• Down syndrome

  • Lupus

Signs And Symptoms

Hair loss most commonly occurs on the scalp, but it can also target the eyebrows, eyelashes, beard, and other body sites. Symptoms may include the following:

  • Round, patchy areas of non-scarring hair loss, ranging from mild to severe

  1. Mild: 1–5 scattered areas of hair loss on the scalp and beard.

  2. Moderate: More than 5 scattered areas of hair loss on the scalp and beard.

  3. Severe: loss of all of the hair on the scalp and body

  • Scalp burning (without redness), accompanying lesions

  • Pitting and ridging of the fingernails

Hairs that do grow back often lack color, or may be either temporarily or permanently white. This hypopigmentation is not seen in other forms of alopecia.

Tinea Capitis

Tinea capitis is the medical term for ringworm, a very common fungal infection, of the scalp. Despite the name, there are no worms involved in scalp ringworm, rather the rash forms a scaly, round patch that sometimes clears or improves in the middle, thus looking like a ring. Ringworm can occur on other parts of the body, but scalp ringworm is commonly seen in children. It is contagious and is acquired by contact with infected people, animals, or objects (such as towels, combs, and pillows). Scalp ringworm should be treated (by a prescription medicine your doctor can prescribe) because it is contagious and because, if left untreated, the affected area can develop hair loss and sometimes another, more serious, infection called a kerion.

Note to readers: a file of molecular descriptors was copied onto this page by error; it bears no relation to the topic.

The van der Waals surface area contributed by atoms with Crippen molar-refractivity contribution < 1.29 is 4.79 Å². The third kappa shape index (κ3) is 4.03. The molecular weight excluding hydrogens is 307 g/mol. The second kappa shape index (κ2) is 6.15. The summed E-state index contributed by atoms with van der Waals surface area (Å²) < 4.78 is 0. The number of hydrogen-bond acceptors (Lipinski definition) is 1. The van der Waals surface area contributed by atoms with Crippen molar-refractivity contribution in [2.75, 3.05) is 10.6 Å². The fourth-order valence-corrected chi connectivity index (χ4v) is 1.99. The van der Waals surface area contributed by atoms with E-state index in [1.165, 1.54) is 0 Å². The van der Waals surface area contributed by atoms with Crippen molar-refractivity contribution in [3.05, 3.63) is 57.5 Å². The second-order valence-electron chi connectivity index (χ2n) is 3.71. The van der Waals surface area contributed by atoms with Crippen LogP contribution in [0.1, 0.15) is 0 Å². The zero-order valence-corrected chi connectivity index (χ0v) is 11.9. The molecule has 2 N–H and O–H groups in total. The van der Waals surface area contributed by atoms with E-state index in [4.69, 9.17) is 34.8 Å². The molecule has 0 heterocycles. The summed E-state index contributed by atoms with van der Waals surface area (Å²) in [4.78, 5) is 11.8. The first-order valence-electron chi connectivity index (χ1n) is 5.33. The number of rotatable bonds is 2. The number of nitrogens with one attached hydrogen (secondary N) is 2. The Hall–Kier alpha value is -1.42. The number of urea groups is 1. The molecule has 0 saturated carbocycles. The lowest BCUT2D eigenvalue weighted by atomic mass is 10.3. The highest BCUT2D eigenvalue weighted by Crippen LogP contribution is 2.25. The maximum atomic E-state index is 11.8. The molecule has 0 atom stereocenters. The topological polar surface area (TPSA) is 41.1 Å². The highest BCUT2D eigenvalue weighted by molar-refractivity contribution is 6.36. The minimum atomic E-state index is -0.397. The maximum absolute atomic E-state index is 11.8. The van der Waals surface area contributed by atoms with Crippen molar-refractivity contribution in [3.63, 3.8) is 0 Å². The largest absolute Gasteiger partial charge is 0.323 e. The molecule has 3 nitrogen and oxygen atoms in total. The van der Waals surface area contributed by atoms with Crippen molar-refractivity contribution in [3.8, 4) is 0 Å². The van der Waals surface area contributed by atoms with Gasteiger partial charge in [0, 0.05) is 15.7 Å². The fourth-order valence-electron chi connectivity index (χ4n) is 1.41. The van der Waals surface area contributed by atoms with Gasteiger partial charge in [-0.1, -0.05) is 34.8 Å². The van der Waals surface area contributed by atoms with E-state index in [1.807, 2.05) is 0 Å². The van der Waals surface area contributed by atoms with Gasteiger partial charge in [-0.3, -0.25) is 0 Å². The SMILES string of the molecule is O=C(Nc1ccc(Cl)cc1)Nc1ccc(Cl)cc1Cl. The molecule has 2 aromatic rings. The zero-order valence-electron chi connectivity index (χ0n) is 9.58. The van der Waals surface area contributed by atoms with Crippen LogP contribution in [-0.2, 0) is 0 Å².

Signs And Symptoms

The most common locations for scalp ringworm include:

  • Scalp

  • Eyebrow (rare)

  • Eyelash (very rare)

Scalp ringworm appears as one or more round to oval areas covered with gray scale and is often associated with hair loss. The patches may be red and inflamed, and small pus-filled bumps (pustules) may sometimes be found. Also seen on the surface of the scalp may be tiny black dots, which represent broken hairs.

The lymph nodes at the back of the scalp, behind the ears, or along the sides of the neck may be swollen.

One complication of scalp ringworm is a kerion, a large, oozing, pus-filled lump. If not treated aggressively, a kerion can lead to scarring and permanent hair loss.

Scalp ringworm is usually itchy.